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NCML as party for market linkages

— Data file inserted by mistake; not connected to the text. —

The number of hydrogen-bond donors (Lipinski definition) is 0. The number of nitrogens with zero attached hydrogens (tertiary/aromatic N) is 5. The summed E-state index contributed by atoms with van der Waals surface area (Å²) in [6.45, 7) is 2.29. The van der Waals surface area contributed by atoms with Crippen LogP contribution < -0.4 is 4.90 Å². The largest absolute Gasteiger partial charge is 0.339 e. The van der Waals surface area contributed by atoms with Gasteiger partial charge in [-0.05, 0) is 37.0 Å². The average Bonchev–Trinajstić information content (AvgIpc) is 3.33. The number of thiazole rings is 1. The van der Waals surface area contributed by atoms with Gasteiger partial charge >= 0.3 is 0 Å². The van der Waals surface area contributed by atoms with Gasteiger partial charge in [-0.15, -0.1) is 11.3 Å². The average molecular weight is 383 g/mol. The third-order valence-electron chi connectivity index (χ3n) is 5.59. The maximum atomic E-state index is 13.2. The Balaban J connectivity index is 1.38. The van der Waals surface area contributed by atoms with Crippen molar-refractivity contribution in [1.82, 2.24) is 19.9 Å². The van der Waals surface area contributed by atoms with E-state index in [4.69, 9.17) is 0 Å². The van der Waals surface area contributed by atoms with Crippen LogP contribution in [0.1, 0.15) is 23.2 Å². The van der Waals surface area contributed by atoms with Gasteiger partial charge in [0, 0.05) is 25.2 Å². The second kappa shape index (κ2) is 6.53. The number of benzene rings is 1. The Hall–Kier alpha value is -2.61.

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  • 1. Engaging Rural India through CSCs version 0.3 Rahul Bhargava e-Sourcebook: ICT for Ag Drivers 7 How? 7 7 Common Service Centres 8 Proposed Methodology Methodology 9 1 1.1 FT Background 1 Collateral Management in Agriculture Finance in India 1 International Finance Corporation: Global Warehouse Finance Program Rural India Demographics, 2005 4 Agricultural marketing structure 5 Notes on international rural retail trends 6 D RA c Copyright 2013 Rahul Bhargava Wednesday 24th April, 2013 9 Background Collateral Management in Agriculture Finance in India AgriFin (April 2013) — This article was contributed by Vivek Thoopal, Head of Business Development (Collateral Management), National Collateral Management Services Limited (NCMSL), For additional information, please contact the author at: vivekthoopal@gmail.com The Indian agri-commodity market, being highly fragmented, is characterized by a large number of participants including farmers, several layers of aggregator, processors and traders. Before the advent of professional Collateral Management entities, access to finance and consequentially holding capacity for the above entities was difficult due to poor balance sheet quality and credit history. While banks were keen to identify lending opportunities within this segment to meet their priority segment obligations, a high level 1 3